I believe we have been so advised. 

J.R. Dunn is consulting editor of American Thinker.
Three of most widely-covered recent news narratives revolve around the same fundamental issue: the failure of bureaucratic institutions to meet challenges involving their basic missions.

The British Navy, a force that embodies the term "legendary", was taken by surprise and humiliated by a militia in speedboats. Virginia Tech proved itself, despite years of warnings, unable to provide the minimal level of security necessary for the safety of its faculty and student body. The war on terror, worst of all, is hobbled by bureaucratic strictures and habits of mind.

What these problems have in common - apart from being disasters of various magnitudes - is that they are all bureaucratic in nature. The rules and habits by which each of the organizations operate came in conflict with events, and rather than adapting or reacting or even hollering for help, each of the organizations involved fell apart.

This, according to anthropologist Robin Fox, one of the more formidable intellects of our era, is inevitable. Some years ago Fox published "Why Bureaucracies Fail" (available in his essay collection Conjectures and Confrontations) an analysis of the faults of bureaucracy originally presented as a lecture to select military officers. And fail they do, constantly and without letup:

"They are indeed self-perpetuating and can bumble along for quite some time... But they do not work in the sense of fulfilling their purposes, aims, or goals."

The reason bureaucracies fail, Fox tells us, is "...because they are, in some sense, inhuman." By this he doesn't mean that they are vicious or cruel (although they can be), but that they are, by their very nature, at odds with human nature as it exists. Bureaucracies operate according to a certain fixed set of procedures. They are an attempt - heroic or otherwise - to force the world to conform to a rational system. But human beings, much as we pride ourselves on our rational thinking, are actually a grab-bag of instincts, intuition, and habit, with a handful of rationality thrown in to pull everything else together. This serves us well because it matches how the universe actually works, but it also means that there will always be a conflict between bureaucracies and human beings. The relationship starts out on the wrong foot and gets worse as it goes along.

And that's considering only normal, everyday individuals. What happens with people who deliberately kick the chessboard over? Or someone so monstrously twisted he can't even grasp the rules of the game?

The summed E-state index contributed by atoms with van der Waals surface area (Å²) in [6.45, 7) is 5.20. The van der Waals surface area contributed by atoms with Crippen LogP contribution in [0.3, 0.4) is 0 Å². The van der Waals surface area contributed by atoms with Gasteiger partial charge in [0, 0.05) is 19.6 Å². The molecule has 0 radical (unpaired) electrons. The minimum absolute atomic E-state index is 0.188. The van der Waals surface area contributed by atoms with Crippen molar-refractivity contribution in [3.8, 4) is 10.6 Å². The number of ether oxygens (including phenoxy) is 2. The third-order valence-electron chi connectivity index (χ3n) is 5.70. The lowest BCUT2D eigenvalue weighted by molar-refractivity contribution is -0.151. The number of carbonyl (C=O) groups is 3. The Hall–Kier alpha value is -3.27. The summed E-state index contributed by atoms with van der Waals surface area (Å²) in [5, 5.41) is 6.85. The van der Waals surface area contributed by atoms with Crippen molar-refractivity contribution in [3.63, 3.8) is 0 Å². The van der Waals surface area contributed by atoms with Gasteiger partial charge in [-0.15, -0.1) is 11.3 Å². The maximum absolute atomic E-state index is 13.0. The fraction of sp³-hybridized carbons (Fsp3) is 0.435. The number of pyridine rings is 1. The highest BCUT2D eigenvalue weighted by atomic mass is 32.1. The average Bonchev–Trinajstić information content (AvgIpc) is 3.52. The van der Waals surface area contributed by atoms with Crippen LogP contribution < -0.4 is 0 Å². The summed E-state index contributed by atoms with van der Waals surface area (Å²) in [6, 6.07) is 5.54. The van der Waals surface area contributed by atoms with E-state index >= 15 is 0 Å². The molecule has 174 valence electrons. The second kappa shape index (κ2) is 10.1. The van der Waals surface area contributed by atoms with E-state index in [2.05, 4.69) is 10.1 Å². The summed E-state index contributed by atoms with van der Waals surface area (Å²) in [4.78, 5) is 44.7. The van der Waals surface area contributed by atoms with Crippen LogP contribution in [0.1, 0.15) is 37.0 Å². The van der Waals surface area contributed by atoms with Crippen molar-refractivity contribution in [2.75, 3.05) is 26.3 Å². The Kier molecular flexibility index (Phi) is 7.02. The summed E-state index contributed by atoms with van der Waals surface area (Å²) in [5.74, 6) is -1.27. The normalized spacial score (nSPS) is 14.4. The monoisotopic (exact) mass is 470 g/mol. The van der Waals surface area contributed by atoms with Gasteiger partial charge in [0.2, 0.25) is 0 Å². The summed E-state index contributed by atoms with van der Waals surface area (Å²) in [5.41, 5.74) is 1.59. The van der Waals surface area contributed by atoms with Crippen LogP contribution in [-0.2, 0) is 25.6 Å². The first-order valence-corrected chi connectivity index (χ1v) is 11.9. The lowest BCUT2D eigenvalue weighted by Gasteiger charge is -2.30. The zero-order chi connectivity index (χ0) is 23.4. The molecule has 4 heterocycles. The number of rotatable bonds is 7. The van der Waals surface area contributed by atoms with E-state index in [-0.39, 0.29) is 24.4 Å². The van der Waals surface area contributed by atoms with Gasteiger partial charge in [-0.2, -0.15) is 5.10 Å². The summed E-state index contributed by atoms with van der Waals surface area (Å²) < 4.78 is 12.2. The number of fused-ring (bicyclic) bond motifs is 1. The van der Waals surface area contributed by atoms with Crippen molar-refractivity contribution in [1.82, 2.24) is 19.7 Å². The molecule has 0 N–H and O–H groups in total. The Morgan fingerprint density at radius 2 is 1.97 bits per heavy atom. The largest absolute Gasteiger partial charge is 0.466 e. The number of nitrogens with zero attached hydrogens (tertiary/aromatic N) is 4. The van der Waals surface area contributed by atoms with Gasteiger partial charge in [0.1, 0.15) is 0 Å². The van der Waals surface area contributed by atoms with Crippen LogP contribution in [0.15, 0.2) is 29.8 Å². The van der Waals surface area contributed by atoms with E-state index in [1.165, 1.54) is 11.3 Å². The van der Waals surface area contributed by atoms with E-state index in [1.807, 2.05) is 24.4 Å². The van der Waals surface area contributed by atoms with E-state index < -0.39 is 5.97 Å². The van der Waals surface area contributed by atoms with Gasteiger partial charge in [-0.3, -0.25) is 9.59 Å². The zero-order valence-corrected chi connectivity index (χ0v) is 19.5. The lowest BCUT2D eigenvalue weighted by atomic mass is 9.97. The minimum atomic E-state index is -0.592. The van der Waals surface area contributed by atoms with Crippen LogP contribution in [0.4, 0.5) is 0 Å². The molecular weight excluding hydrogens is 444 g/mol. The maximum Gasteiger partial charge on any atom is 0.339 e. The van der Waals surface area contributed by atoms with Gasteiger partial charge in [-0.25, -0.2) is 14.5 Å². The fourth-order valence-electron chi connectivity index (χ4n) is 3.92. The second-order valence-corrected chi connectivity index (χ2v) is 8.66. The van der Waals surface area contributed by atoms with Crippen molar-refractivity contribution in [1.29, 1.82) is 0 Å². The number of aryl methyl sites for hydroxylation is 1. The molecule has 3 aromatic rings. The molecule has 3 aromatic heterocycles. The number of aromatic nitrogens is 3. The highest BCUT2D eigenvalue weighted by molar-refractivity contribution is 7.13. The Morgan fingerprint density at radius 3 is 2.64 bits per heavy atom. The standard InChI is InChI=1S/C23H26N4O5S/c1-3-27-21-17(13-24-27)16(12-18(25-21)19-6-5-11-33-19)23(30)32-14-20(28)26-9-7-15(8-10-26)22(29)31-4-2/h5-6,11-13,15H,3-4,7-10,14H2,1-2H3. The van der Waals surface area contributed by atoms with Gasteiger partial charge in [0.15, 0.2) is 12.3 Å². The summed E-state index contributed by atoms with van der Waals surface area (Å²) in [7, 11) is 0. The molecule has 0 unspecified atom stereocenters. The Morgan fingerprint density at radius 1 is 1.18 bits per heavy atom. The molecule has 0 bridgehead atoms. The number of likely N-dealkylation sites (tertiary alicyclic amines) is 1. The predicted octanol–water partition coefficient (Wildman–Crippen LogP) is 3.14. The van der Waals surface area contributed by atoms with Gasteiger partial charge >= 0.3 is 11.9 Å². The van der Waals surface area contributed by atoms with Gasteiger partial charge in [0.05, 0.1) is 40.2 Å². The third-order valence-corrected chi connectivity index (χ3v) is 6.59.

The Royal Navy

The Royal Navy's duties in the Persian Gulf were utterly routine: inspecting shipping en route to Iraq to ensure that no arms or other contraband was being smuggled in. More the mission of a coast guard than a navy, and that may well have been the root of the problem. Because everyone involved, including the crews, the naval hierarchy, and the government beyond, began viewing Gulf operations as routine. The Gulf was the "safe end" of the Iraqi theater. Nothing could be expected to happen there. It was okay to slack off.

But the Shatt al-Arab was in truth a war zone, one encompassing not one but two distinct conflicts: the Iraq war and the long cold war against the Iranian mullahs. As an endless parade of pacifists, philosophers, and diplomats have told us, nothing is more irrational than warfare. We practice it only because it can accomplish things that rational behavior can't. The British forgot this. The Iranians did not.

Following the ambush, the first action of the HMS Cornwall's commander, Jeremy Woods, was to call Whitehall to ask what to do. When told to do nothing, he obeyed. Years before he became a legend, Horatio Nelson received an order while in battle that he thought mistaken. So he put his telescope to his bad eye and pretended he didn't see it. He went on to do what he'd been planning in the first place, and he won that battle. "Turning the blind eye" has been an unacknowledged British naval tradition ever since. At least until the Shatt al-Arab, when Jeremy Woods acted as a bureaucratic cog rather than a sailor.  

Bureaucratic functionalism had taken the place of the military virtues. Somehow the Iranians sensed this. Perhaps by observing the routine, perhaps by intercepting radio traffic. Perhaps simply through noticing that women were driving the boats. Seeing that they were not, in the strict sense, dealing with a military operation, they made their move, and they got away with it.